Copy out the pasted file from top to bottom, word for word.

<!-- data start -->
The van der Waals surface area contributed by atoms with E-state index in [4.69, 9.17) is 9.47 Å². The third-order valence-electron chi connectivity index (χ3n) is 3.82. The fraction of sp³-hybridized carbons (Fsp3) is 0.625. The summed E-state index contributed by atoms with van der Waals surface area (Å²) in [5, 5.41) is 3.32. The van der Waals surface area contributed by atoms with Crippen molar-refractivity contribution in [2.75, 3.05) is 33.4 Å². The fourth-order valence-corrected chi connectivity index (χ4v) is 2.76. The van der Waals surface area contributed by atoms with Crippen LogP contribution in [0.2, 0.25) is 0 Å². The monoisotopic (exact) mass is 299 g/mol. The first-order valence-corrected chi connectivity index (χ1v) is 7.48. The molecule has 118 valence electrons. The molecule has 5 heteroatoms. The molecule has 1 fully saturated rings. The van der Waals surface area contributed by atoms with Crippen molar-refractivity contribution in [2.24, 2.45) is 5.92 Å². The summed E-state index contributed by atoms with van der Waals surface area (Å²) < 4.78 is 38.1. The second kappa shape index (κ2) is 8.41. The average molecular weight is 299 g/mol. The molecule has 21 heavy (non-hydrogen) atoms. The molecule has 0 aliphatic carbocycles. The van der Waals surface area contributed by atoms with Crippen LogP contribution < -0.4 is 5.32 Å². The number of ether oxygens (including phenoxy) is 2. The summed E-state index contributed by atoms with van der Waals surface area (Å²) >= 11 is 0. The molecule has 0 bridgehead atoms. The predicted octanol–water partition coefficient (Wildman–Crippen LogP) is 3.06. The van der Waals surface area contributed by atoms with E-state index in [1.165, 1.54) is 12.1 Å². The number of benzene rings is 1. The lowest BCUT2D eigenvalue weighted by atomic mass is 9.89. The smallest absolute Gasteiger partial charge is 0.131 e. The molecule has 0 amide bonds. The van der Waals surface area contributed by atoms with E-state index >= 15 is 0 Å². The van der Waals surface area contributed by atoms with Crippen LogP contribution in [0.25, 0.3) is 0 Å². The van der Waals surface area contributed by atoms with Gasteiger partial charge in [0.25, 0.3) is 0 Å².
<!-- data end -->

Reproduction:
The van der Waals surface area contributed by atoms with E-state index in [4.69, 9.17) is 9.47 Å². The third-order valence-electron chi connectivity index (χ3n) is 3.82. The fraction of sp³-hybridized carbons (Fsp3) is 0.625. The summed E-state index contributed by atoms with van der Waals surface area (Å²) in [5, 5.41) is 3.32. The van der Waals surface area contributed by atoms with Crippen molar-refractivity contribution in [2.75, 3.05) is 33.4 Å². The fourth-order valence-corrected chi connectivity index (χ4v) is 2.76. The van der Waals surface area contributed by atoms with Crippen LogP contribution in [0.2, 0.25) is 0 Å². The monoisotopic (exact) mass is 299 g/mol. The first-order valence-corrected chi connectivity index (χ1v) is 7.48. The molecule has 118 valence electrons. The molecule has 5 heteroatoms. The molecule has 1 fully saturated rings. The van der Waals surface area contributed by atoms with Crippen molar-refractivity contribution in [2.24, 2.45) is 5.92 Å². The summed E-state index contributed by atoms with van der Waals surface area (Å²) < 4.78 is 38.1. The second kappa shape index (κ2) is 8.41. The average molecular weight is 299 g/mol. The molecule has 21 heavy (non-hydrogen) atoms. The molecule has 0 aliphatic carbocycles. The van der Waals surface area contributed by atoms with Crippen LogP contribution < -0.4 is 5.32 Å². The number of ether oxygens (including phenoxy) is 2. The summed E-state index contributed by atoms with van der Waals surface area (Å²) >= 11 is 0. The molecule has 0 bridgehead atoms. The predicted octanol–water partition coefficient (Wildman–Crippen LogP) is 3.06. The van der Waals surface area contributed by atoms with E-state index in [1.165, 1.54) is 12.1 Å². The number of benzene rings is 1. The lowest BCUT2D eigenvalue weighted by atomic mass is 9.89. The smallest absolute Gasteiger partial charge is 0.131 e. The molecule has 0 amide bonds. The van der Waals surface area contributed by atoms with E-state index >= 15 is 0 Å². The van der Waals surface area contributed by atoms with Crippen LogP contribution in [0.25, 0.3) is 0 Å². The van der Waals surface area contributed by atoms with Gasteiger partial charge in [0.25, 0.3) is 0 Å².